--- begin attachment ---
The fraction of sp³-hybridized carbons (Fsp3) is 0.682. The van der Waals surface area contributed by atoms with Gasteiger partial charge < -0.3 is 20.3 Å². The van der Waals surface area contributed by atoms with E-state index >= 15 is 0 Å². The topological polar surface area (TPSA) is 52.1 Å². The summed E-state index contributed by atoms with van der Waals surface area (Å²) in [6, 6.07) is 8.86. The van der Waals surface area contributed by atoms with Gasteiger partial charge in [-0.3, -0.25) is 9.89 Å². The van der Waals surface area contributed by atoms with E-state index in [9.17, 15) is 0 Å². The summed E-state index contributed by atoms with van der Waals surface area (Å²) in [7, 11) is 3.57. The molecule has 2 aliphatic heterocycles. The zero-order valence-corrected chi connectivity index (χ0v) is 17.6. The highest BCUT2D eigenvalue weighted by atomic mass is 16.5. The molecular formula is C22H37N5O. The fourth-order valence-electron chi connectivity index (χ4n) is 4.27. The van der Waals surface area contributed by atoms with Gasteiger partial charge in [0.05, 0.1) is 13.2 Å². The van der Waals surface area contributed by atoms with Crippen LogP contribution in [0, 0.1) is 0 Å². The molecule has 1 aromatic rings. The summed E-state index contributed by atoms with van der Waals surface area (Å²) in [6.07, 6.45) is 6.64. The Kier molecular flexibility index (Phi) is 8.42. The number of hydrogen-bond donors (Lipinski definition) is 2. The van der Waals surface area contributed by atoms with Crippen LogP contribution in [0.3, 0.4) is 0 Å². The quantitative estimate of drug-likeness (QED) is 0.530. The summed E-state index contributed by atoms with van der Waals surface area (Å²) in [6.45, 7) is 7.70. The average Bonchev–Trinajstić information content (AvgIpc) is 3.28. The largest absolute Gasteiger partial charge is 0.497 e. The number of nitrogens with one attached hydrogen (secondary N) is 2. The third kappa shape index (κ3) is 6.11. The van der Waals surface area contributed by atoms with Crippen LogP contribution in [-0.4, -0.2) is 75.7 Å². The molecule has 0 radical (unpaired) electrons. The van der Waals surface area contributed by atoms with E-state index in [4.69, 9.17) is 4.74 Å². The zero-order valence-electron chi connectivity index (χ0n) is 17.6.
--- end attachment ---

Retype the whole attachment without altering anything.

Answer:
The fraction of sp³-hybridized carbons (Fsp3) is 0.682. The van der Waals surface area contributed by atoms with Gasteiger partial charge < -0.3 is 20.3 Å². The van der Waals surface area contributed by atoms with E-state index >= 15 is 0 Å². The topological polar surface area (TPSA) is 52.1 Å². The summed E-state index contributed by atoms with van der Waals surface area (Å²) in [6, 6.07) is 8.86. The van der Waals surface area contributed by atoms with Gasteiger partial charge in [-0.3, -0.25) is 9.89 Å². The van der Waals surface area contributed by atoms with E-state index in [9.17, 15) is 0 Å². The summed E-state index contributed by atoms with van der Waals surface area (Å²) in [7, 11) is 3.57. The molecule has 2 aliphatic heterocycles. The zero-order valence-corrected chi connectivity index (χ0v) is 17.6. The highest BCUT2D eigenvalue weighted by atomic mass is 16.5. The molecular formula is C22H37N5O. The fourth-order valence-electron chi connectivity index (χ4n) is 4.27. The van der Waals surface area contributed by atoms with Gasteiger partial charge in [0.05, 0.1) is 13.2 Å². The van der Waals surface area contributed by atoms with Crippen LogP contribution in [0, 0.1) is 0 Å². The molecule has 1 aromatic rings. The summed E-state index contributed by atoms with van der Waals surface area (Å²) in [6.07, 6.45) is 6.64. The Kier molecular flexibility index (Phi) is 8.42. The number of hydrogen-bond donors (Lipinski definition) is 2. The van der Waals surface area contributed by atoms with Crippen LogP contribution in [0.3, 0.4) is 0 Å². The quantitative estimate of drug-likeness (QED) is 0.530. The summed E-state index contributed by atoms with van der Waals surface area (Å²) in [6.45, 7) is 7.70. The average Bonchev–Trinajstić information content (AvgIpc) is 3.28. The largest absolute Gasteiger partial charge is 0.497 e. The number of nitrogens with one attached hydrogen (secondary N) is 2. The third kappa shape index (κ3) is 6.11. The van der Waals surface area contributed by atoms with Crippen LogP contribution in [-0.4, -0.2) is 75.7 Å². The molecule has 0 radical (unpaired) electrons. The van der Waals surface area contributed by atoms with E-state index in [4.69, 9.17) is 4.74 Å². The zero-order valence-electron chi connectivity index (χ0n) is 17.6.